(715c) Rational Formulation Design of Multicomponent Membranes for Carbon Dioxide Separation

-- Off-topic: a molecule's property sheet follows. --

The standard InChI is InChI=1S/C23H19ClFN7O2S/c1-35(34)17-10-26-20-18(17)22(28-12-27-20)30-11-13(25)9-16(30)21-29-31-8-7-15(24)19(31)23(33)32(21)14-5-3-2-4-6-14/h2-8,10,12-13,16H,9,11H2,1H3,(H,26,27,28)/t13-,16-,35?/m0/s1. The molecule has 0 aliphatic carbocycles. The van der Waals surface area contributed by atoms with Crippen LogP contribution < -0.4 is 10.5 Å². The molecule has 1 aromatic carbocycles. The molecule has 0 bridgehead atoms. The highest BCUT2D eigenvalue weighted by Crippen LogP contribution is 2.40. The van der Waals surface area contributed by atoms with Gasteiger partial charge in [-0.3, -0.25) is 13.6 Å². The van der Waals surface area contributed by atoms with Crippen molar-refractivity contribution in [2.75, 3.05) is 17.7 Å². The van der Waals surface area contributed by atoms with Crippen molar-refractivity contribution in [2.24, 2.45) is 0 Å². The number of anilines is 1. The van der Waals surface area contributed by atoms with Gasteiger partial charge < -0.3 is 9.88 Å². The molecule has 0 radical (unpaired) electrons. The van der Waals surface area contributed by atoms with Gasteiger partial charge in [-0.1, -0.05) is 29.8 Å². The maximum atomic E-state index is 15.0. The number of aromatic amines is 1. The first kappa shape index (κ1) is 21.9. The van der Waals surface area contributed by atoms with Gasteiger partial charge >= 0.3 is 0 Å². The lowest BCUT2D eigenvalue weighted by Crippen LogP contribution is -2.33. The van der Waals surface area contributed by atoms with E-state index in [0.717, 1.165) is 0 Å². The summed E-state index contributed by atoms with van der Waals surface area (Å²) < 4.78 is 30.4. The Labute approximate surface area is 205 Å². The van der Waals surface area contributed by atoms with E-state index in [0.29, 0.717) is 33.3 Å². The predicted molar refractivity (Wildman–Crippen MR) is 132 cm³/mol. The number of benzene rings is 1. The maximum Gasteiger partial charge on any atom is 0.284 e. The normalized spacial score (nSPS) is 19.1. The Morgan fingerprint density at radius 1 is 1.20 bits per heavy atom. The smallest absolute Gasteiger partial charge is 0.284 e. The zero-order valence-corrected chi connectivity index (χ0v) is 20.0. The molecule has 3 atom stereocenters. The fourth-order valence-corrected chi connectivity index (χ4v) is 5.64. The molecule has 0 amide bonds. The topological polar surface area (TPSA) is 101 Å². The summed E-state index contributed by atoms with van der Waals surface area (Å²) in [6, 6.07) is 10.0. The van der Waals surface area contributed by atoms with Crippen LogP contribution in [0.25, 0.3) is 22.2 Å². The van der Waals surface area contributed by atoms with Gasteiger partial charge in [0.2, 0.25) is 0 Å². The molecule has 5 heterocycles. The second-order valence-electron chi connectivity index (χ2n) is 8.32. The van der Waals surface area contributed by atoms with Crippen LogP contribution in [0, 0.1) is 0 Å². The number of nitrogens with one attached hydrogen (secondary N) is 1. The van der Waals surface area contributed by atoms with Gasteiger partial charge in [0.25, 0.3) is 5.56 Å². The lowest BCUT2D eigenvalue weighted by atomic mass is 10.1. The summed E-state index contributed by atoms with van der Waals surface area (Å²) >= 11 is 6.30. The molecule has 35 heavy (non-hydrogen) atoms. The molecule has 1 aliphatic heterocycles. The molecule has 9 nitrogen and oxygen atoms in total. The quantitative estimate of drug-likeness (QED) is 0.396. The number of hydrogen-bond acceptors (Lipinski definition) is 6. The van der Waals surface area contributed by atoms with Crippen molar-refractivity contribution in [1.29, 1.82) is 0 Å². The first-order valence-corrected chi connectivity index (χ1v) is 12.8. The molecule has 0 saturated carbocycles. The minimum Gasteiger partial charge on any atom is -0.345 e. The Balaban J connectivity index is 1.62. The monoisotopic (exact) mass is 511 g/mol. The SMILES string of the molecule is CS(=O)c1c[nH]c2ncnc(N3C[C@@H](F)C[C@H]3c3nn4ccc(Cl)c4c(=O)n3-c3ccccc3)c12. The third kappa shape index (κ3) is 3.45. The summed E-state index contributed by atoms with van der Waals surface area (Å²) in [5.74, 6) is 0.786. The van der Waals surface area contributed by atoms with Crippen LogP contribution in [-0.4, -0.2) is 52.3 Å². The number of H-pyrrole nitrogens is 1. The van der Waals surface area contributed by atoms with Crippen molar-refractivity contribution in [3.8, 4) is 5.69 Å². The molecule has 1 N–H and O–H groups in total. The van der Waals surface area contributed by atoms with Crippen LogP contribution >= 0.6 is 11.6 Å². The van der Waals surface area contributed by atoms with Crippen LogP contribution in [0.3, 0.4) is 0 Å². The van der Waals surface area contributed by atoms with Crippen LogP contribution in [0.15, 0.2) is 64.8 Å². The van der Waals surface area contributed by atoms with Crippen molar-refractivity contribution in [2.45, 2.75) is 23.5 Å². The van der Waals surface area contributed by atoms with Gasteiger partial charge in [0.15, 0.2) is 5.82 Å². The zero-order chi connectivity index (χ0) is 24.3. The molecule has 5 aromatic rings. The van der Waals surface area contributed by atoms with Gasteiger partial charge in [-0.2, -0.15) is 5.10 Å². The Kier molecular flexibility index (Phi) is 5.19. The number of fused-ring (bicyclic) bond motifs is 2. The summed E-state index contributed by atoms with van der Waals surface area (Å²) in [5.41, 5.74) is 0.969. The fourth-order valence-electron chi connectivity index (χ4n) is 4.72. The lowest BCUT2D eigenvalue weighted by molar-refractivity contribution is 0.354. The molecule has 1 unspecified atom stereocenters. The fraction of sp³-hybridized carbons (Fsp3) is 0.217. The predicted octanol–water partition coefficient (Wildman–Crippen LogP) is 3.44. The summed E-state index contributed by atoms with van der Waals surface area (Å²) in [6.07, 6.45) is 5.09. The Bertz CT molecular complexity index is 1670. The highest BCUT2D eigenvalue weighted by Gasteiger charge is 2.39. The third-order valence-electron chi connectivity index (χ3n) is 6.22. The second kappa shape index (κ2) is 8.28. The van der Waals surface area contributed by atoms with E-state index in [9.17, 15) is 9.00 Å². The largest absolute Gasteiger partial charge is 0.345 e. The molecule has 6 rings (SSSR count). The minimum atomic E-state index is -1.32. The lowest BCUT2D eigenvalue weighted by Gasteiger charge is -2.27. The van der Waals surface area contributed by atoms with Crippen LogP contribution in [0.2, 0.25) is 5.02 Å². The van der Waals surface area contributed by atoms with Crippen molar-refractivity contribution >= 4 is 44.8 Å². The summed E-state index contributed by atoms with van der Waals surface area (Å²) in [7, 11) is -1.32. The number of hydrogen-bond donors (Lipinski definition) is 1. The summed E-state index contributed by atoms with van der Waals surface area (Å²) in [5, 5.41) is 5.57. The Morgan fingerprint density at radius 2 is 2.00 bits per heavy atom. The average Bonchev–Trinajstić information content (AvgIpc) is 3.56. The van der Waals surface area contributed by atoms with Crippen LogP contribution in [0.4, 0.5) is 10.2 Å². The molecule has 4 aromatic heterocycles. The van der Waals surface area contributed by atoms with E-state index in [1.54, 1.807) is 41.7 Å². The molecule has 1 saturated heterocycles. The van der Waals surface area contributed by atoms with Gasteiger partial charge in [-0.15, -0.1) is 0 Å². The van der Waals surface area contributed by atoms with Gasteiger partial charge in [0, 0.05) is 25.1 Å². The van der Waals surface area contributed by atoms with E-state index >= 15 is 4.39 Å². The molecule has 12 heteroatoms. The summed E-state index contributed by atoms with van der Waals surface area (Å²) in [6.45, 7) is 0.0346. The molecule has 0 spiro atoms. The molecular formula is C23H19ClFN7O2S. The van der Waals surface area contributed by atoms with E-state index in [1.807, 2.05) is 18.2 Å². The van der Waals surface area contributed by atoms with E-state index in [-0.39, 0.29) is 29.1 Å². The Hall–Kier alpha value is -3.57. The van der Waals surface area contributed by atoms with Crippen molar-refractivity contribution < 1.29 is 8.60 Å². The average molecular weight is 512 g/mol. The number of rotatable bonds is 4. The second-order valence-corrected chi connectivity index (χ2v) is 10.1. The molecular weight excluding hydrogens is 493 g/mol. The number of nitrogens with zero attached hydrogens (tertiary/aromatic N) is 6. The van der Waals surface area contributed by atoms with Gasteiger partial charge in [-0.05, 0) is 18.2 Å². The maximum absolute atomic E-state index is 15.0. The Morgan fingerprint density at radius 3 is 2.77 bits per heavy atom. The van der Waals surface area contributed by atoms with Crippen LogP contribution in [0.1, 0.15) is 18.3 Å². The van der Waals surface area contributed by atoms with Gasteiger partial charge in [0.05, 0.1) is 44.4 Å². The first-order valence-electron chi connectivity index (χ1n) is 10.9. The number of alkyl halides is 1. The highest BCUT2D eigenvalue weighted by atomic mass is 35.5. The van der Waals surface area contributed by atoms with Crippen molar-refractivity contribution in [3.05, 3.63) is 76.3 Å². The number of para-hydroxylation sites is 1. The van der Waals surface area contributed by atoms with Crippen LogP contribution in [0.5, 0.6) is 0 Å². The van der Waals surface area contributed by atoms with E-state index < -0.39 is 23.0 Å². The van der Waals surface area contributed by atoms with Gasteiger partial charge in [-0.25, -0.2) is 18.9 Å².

The discovery of a membrane that can effectively remove carbon dioxide from coal-burning power plant emissions would help lower carbon dioxide emissions worldwide. To make membrane-based carbon capture economically viable, new formulations must be identified with high selectivity and high CO2 permeance. We demonstrated herein the ability to break the permeability/selectivity trade-off by using multicomponent mixed-matrix membranes (McMMMs) with two, three or four components wherein each constituent has a specific function and have been designed for compatibility and high gas separation performance. The chemical interaction between the metal-organic framework (MOF) nanoparticles and the polymers is the key factor for optimizing the MOF-polymer interfacial compatibility. Compared with the neat polymer material, the CO2 permeability and CO2/N2 selectivity were significantly enhanced, while the predicted cost of carbon capture was reduced. The permeability/selectivity values surpass the Robeson upper bound and suggest the potential of these membranes for practical CO2 separations.